BANGKOK -- As a ban on single-use plastic bags kicks in in Thailand, where plastic waste is becoming an increasingly serious social problem, producers including state-owned petrochemical giant PTT Group are rushing to shift to eco-friendly materials and cut production of potentially polluting goods.
As many as 25,000 retail outlets across the Southeast Asian country will stop providing single-use plastic bags from Jan. 1 under the industry's "Everyday Say No to Plastic Bags" campaign. Major retailers such as Central Group, The Mall Group and 7-Eleven convenience stores under Charoen Pokphand Group will participate in the movement.
Major supermarket chains will also join the anti-plastic bag campaign, including Tesco Lotus, Makro and Big C. Under the government and industry initiative, Thailand will also stop using Styrofoam food containers, plastic straws and plastic cups by the end of 2022.
Other Asian countries are also moving away from plastic packaging. India has set a goal of eliminating disposable plastics by 2022, and at least 24 states have already banned or restricted their use. In Indonesia, plastic bags have been banned from stores since January in Denpasar, Bali, a popular resort.
Starting Jan. 1, Thai authorities will also ban the import, production and sale of health and beauty products containing plastic microbeads, which are commonly used in products such as facial scrubs, to stop the tiny particles from contaminating the environment.
Thailand produces around 2.7 million tons of plastic and foam waste each year, or an average of 7,000 tons per day, according to the Ministry of Natural Resources and Environment. Of the total, 2 million tons are plastic and mostly unrecyclable.
In a 2017 report, U.S.-based environmental advocacy group Ocean Conservancy named Thailand as the world's fifth-biggest marine plastic waste polluter after China, Indonesia, the Philippines and Vietnam. This painful truth, to which Thailand had to admit, urged both public and private sectors in the country to address the issue seriously.
Pictures that have been widely shared in Thailand of numerous tiny pieces of plastic in the intestine of a dead, orphaned dugong -- a marine mammal -- and the 7 kilograms of plastic waste found in the stomach of a dead deer at a Thai wildlife sanctuary served to quickly raise awareness about environmental conservation and revealed the danger of plastic waste in the country.
Major petrochemical companies and plastic producers are waking up to the shift in consciousness, trying to capitalize on rising demand for recyclable plastic and bioplastic with an eye to exporting such products as well. Think tank the Kasikorn Research Center has forecast that Thai bioplastic exports will rise in value by 14% to be worth 19.1 billion baht ($632 million) in 2020 from an estimated 16.7 billion baht in 2019.
PTT Global Chemical, a subsidiary of petrochemical conglomerate PTT, is in talks with U.S.-based NatureWorks, a leading bioplastic company, to form a joint venture to produce about 20,000 tons of bioplastic per year. In the meantime, PTTGC has set a target to cut the production of single-use plastic by 150,000 tons every year for the next five years, from around 2 million tons currently.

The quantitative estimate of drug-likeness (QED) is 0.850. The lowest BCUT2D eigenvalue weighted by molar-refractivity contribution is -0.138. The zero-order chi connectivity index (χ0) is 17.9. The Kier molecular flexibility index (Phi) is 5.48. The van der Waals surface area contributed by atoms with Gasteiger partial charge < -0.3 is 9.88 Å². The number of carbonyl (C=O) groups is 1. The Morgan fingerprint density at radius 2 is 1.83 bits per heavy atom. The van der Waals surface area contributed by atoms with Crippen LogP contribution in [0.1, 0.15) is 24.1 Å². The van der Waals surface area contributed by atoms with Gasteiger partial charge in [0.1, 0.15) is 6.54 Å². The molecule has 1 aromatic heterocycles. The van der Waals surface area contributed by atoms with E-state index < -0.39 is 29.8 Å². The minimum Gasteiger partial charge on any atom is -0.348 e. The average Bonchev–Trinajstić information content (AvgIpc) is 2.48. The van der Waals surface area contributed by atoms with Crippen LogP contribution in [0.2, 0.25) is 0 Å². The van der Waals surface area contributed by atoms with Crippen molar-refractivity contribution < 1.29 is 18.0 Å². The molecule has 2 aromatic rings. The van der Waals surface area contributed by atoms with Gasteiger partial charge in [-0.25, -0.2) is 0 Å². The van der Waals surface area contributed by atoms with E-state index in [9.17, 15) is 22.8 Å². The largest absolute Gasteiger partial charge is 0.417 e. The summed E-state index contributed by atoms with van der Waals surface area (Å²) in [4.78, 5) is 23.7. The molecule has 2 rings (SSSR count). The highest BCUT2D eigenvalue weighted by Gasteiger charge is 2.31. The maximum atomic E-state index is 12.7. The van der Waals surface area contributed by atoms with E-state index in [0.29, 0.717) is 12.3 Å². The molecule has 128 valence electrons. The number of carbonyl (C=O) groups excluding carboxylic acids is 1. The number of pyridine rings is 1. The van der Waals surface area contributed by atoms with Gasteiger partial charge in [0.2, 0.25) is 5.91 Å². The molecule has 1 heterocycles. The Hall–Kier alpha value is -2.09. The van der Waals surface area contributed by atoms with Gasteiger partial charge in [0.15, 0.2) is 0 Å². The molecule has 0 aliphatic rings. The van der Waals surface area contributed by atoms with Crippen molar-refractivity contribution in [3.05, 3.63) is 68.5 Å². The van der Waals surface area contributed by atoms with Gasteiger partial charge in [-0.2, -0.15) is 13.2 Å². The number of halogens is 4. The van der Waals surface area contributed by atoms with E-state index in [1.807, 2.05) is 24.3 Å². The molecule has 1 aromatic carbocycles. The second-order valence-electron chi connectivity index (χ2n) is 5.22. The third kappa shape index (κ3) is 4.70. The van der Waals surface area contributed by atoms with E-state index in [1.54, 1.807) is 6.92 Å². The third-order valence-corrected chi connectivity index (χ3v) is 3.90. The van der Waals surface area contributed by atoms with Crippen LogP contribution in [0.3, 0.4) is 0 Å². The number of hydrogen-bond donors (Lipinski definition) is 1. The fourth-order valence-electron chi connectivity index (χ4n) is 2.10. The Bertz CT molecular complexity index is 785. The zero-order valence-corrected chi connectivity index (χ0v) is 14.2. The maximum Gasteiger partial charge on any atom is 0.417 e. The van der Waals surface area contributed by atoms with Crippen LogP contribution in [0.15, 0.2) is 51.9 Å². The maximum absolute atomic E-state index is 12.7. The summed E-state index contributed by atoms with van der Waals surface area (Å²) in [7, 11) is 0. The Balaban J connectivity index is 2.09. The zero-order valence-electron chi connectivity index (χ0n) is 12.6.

In September, PTTGC teamed up with Austria-based Alpla, a major recycler and high-quality plastic packaging solutions provider, and plans to invest up to 2 billion baht to set up a plastic recycling plant in Rayong province with a capacity of 40,000 tons per year.
Global players are also stepping up bioplastic production in Thailand. French energy group Total, along with Amsterdam-based biochemicals company Corbion, plans to invest more than $100 million to build a large-scale production plant of polylactic acid, a bioplastic polymer made from sugar cane that is a raw material used in the production of bioplastic bags and other products, with a capacity of 75,000 tons per year.
"As Thailand can grow around 30 million tons of cassava a year and more than 100 million tons of sugar cane, it is perfect for the country to be the hub of bioplastic," Kittiphong Limsuwannarot, president of the Thai Bioplastic Industry Association told the Nikkei Asian Review. Cassava starch can also be used in the production of polylactic acid. The country "can be a hub for the production and export of high-value bioplastic products."
The production capacity and exports of bioplastic from Thailand have risen steadily over the past few years and are expected to see a sharp increase ahead. Thailand exported 2.42 million tons of bioplastic in 2018 and the amount jumped to 18.5 million tons during January-July 2019, signaling very strong global demand.
The worldwide bioplastic packaging market is expected to grow to $24.84 billion by 2026 from $5.94 billion in 2018, according to market researcher Fior Markets.
Siam Cement, the country's industrial conglomerate, set a target of cutting its use of single-use plastic to 10% by 2024, down from around 18% currently. In addition, the company pours about $86 million each year into recycling business projects.
Bangkok-based Indorama Ventures, the world's largest producer of polyethylene terephthalate, or PET, a recyclable material commonly used in plastic bottles, has noticed a tailwind for its business. On the back of growing demand, "We have been mandated by our customers [who] want more recyclable products and therefore we have to add more facilities," president Aloke Lohia told the Nikkei Asian Review.
On Dec. 4, Indorama announced it had acquired 100% of Green Fiber International, a California-based PET recycler with a total production capacity of 40,000 tons per year. Financial terms of the deal were not disclosed.